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Instant Communication

Papyrus rolls and Twitter have much in common, as each was their generation's signature means of “instant” communication. Tom Standage reveals in his scintillating new book, social media is anything but a new phenomenon. From the papyrus letters that Roman statesmen used to exchange news across the Empire to the advent of hand-printed tracts of the Reformation to the pamphlets that spread propaganda during the American and French revolutions, Standage chronicles the increasingly sophisticated ways people shared information with each other, spontaneously and organically, down the centuries.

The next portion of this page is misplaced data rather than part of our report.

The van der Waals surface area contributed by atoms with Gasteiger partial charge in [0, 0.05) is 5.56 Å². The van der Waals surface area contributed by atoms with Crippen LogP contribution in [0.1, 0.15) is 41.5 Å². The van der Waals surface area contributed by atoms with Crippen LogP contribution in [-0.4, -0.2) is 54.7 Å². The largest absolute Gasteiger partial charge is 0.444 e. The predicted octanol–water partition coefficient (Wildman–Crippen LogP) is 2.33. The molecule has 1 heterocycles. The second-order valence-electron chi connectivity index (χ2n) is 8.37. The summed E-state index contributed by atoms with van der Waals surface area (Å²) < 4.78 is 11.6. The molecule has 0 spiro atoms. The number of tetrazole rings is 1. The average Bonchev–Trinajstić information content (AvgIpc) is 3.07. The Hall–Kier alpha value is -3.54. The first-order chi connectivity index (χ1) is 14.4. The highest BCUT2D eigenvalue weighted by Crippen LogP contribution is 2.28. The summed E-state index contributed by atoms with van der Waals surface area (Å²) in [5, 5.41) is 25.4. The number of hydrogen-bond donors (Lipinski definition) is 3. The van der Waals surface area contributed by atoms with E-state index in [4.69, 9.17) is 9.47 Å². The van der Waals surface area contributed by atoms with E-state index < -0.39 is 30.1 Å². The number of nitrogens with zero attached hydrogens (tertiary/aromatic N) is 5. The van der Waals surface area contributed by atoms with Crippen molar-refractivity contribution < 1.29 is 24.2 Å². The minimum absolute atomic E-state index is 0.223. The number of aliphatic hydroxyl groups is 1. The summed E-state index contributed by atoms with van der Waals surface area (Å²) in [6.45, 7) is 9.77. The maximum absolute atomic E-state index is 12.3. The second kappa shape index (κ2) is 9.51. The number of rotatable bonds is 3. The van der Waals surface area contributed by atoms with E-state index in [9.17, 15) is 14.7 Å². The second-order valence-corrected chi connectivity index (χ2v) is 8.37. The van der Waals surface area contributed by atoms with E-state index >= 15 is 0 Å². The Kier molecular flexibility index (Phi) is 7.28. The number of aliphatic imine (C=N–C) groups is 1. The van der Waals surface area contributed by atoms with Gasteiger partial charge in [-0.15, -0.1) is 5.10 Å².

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This post is about a book that explores some 2,500 years of literature in less than 250 pages to establish an aphorism theory. From Confucius to Heraclitus, from the Gospel (apocryphal) of Thomas to Erasmus, Bacon, Pascal, Nietzsche up to, nothing less than, to Twitter, to Zengo (in Japanese "progressive enlightenment") and Sutra (the speeches of the Buddha)

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Taste as morality

Taste is not only a part and an index of morality; - it is the ONLY morality. 

The first, and last, and closest trial question to any living creature is , 'What do you like?' Tell me what you like and I'll tell you what you are.